Friday, 24 September 2010

Why The Pains Of Being Pure At Heart are better than Led Zeppelin

There has been many positive moments that have pathed the way i listen to and appreciate music. The first time i played This Charming Man for example. It was a WEA reissue on 7" vinyl. I found it in a bargain bin in Woolworths for 20p. I was fifteen years old.

At the time, i was just ticking bands off. I bought it so i could listen to it and have something to talk about with the 6th form lads i used to hang around with on a Friday night. And something to talk to the 6th form girls about of course.

I remember puting it on my plastic all in one 'hi-fi', the record being bigger than the grey plastic turntable, puting the needle on the end of the thin plastic arm on to the groove and being...i'd like to say it was like seeing god or discovering myself as a person, but i just remember being a bit frightened. A good frightened. Its been said true beauty is terror, and the different melodies weaving in and out of each other, the way it suddenly all stopped and started again and THAT opening line, it just floored me. I remember playing it again and again, trying to work out what was going on and why i was so drawn to such strange music. Caravan by Inspiral Carpets this was not.

But i digress, i have a million such memories, all of them beautiful and stored in its own honey tinged glow in the back of my mind.

But it was two negative moments that have stayed with me. That have shaped me like a line in a circle of crop. The first one was seeing the Sex Pistols live. They had reformed in July 1996, and played The Phoenix festival two months after my nineteenth birthday. Being a kid into music, the Pistols were almost untouchable, something of legend up there with the Beatles and the Who and all the rest of the Mojo hall of fame, the bands that you had drilled into would never be touched in your life time or that of your children. And, almost unthinkably, i was going to see this myth, this testament to youth, power, politics and art in the flesh. Was i excited? Just a bit.

But they were awful. Fat and middle aged, they put the painting of Dorian Gray on the stage rather than the man. 'Rotten' called us hippies, then we would boo him. Then they butchered another classic. Then again. Then again. Like the junk yard dog in Stand By Me, it was the first time myth had gone up against reality and lost. And it hurt.

The Second, and most damning, was in book form. I went through i minor obsession with The Doors, initially triggered by the (actually awful) Oliver Stone film and then crystallised by the Danny Sugarman book No one Gets Out Of Here Alive. Its still a great book, a byword for gentle myth making, a tale told with the right mix of love and awe. And of course with Morrison being dead i couldn't blow it being seeing them old and boring, they would forever be framed, young, poetic and exciting. Its a laughable book to some, dumbed down and lumpen, but to a 15 year old boy in a quiet tiny town, it meant the world.

I was talking to an older friend about how much i loved it, and he recommended Hammer of the Gods, the Led-Zep bio. I look back at that, and wonder if that moment has done me more harm than good, and its the latter. Just.

I got bored by the constant justification of the bands art by the number of tickets sold. I was disenfranchised by Pages 'dabbling' with satanism. By the time i got to the part where he kidnaps and fucks a 14 year old girl, a tale told with such reverence and glee that this should be his ticket to some sort of rock and roll immortality, i felt sick to my guts. But that moment, on my bed at my parents house, sunlight illuminating the blue curtain as i lay on my belly and read, would hold me in good stead. I would not be fooled again.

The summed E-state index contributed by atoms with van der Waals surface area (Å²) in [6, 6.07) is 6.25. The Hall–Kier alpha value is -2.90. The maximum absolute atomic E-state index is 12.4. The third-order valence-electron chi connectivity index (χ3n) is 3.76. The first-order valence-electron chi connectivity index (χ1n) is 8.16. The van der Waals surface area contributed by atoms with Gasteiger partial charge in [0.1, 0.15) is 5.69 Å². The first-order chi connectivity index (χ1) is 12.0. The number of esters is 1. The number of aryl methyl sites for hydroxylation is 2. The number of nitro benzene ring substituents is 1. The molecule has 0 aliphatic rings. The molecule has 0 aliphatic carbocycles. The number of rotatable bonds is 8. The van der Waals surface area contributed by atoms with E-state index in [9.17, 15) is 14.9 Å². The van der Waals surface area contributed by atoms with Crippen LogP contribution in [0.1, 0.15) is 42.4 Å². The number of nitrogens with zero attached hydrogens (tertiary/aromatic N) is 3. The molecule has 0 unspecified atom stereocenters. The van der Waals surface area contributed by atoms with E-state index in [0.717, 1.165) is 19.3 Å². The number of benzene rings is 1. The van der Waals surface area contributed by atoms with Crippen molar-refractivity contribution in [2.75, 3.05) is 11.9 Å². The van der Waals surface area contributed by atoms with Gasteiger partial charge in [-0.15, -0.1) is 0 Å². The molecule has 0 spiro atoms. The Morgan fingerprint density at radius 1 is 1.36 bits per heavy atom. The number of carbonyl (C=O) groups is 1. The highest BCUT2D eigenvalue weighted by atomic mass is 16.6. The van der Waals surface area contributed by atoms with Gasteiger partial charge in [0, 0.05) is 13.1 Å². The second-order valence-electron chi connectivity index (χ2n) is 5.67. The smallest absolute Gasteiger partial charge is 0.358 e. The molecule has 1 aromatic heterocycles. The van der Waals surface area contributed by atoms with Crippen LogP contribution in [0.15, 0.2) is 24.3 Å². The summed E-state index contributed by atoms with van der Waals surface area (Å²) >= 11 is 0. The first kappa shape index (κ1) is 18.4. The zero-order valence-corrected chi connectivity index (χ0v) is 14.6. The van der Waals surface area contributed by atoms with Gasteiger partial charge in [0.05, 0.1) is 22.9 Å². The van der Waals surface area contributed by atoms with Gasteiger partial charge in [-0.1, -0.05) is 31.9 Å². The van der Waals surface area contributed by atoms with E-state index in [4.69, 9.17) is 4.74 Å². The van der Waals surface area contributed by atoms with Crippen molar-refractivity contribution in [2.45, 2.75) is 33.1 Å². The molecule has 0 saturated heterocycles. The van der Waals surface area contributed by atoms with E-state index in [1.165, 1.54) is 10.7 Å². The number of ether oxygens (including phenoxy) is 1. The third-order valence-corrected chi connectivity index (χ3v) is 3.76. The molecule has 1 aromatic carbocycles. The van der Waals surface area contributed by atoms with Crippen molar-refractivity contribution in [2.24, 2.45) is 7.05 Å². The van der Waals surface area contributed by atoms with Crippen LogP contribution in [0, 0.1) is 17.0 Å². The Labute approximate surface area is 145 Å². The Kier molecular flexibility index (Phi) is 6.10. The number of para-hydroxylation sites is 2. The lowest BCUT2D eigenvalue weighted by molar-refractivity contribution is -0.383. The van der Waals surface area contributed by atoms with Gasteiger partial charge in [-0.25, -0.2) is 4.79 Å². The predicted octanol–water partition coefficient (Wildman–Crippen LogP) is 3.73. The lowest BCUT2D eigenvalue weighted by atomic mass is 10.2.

What i learned by that episode is what i liked about music. Not what Johnny Marr calls "Harley Davidson rock", something with purity and heart. Bands and writers who perform to exorcise and communicate. Basically, people with more brains than cool and more fire than skill.

My favourite example of this is the song Try Again by Big Star, a song that takes the major theme of not fitting in or being comfortable and in your own skin, being continually chased by demons, and doesn't scream it in pain, but sings it with a hush in quiet, defiant acceptance.

"Lord ive been trying to be understood
And Lord ive being to trying to do as you would
But each time it gets a little harder
I feel the pain
But i'll try again"

A song that proves you don't have to scream to be heard.

These days, the best example of this is by a band called The Pains of Being Pure at Heart. On first listen, their LP is a full of effervescent, fuzzy songs of joy. But chip a little deeper, and you see words sung with, and about, quiet despair.

"Now you're someone says you re no one/strange teenager/you'll never know/death at 19"

"i cant stand to see your picture/on the dresser where i left you"

Songs about making mistakes, not fitting in, being afraid by love rather than consumed by it. Songs of romance, lust and shy danger. These are the songs of my life and of yours. I'm not living on a prayer. Ive never been welcomed to a jungle. I don't know what a radio ga-ga is.

But the POBPAH and Big Star songs, like countless others, were written and performed by shy misfits and the kids who didn't make the team. Written not to impress or self fulfill, but because they had too. This is their gift to you, and this is a whole lot of love thats fucking right.

No comments:

Post a Comment